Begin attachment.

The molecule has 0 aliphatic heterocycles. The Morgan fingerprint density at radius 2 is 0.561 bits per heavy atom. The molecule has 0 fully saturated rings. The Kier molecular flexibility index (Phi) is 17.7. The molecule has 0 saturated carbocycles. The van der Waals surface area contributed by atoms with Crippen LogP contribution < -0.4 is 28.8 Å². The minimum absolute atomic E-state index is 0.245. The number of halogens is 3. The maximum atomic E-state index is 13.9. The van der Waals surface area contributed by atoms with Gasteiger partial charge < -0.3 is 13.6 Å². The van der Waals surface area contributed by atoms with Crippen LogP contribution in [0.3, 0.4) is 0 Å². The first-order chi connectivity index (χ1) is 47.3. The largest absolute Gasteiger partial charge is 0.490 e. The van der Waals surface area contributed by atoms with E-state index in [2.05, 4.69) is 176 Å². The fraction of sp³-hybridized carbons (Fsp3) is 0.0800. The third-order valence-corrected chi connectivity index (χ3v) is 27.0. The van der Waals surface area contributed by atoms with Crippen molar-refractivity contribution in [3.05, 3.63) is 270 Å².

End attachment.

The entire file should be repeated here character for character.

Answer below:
The molecule has 0 aliphatic heterocycles. The Morgan fingerprint density at radius 2 is 0.561 bits per heavy atom. The molecule has 0 fully saturated rings. The Kier molecular flexibility index (Phi) is 17.7. The molecule has 0 saturated carbocycles. The van der Waals surface area contributed by atoms with Crippen LogP contribution < -0.4 is 28.8 Å². The minimum absolute atomic E-state index is 0.245. The number of halogens is 3. The maximum atomic E-state index is 13.9. The van der Waals surface area contributed by atoms with Gasteiger partial charge < -0.3 is 13.6 Å². The van der Waals surface area contributed by atoms with Crippen LogP contribution in [0.3, 0.4) is 0 Å². The first-order chi connectivity index (χ1) is 47.3. The largest absolute Gasteiger partial charge is 0.490 e. The van der Waals surface area contributed by atoms with E-state index in [2.05, 4.69) is 176 Å². The fraction of sp³-hybridized carbons (Fsp3) is 0.0800. The third-order valence-corrected chi connectivity index (χ3v) is 27.0. The van der Waals surface area contributed by atoms with Crippen molar-refractivity contribution in [3.05, 3.63) is 270 Å².